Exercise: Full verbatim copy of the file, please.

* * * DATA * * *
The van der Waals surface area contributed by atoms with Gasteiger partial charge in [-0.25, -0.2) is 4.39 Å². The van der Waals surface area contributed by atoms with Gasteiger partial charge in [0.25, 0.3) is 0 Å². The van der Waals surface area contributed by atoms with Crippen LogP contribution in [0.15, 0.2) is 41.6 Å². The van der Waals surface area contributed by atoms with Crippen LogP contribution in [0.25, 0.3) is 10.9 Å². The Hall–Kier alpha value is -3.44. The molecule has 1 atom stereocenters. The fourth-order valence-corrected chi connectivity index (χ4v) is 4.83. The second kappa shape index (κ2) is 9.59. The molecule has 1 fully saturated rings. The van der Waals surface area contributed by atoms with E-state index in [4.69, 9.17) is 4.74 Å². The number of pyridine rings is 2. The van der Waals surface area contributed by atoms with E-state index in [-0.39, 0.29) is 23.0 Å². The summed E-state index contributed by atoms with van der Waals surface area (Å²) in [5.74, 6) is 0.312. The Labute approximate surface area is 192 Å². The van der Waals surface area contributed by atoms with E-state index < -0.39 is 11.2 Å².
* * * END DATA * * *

The van der Waals surface area contributed by atoms with Gasteiger partial charge in [-0.25, -0.2) is 4.39 Å². The van der Waals surface area contributed by atoms with Gasteiger partial charge in [0.25, 0.3) is 0 Å². The van der Waals surface area contributed by atoms with Crippen LogP contribution in [0.15, 0.2) is 41.6 Å². The van der Waals surface area contributed by atoms with Crippen LogP contribution in [0.25, 0.3) is 10.9 Å². The Hall–Kier alpha value is -3.44. The molecule has 1 atom stereocenters. The fourth-order valence-corrected chi connectivity index (χ4v) is 4.83. The second kappa shape index (κ2) is 9.59. The molecule has 1 fully saturated rings. The van der Waals surface area contributed by atoms with E-state index in [4.69, 9.17) is 4.74 Å². The number of pyridine rings is 2. The van der Waals surface area contributed by atoms with E-state index in [-0.39, 0.29) is 23.0 Å². The summed E-state index contributed by atoms with van der Waals surface area (Å²) in [5.74, 6) is 0.312. The Labute approximate surface area is 192 Å². The van der Waals surface area contributed by atoms with E-state index < -0.39 is 11.2 Å².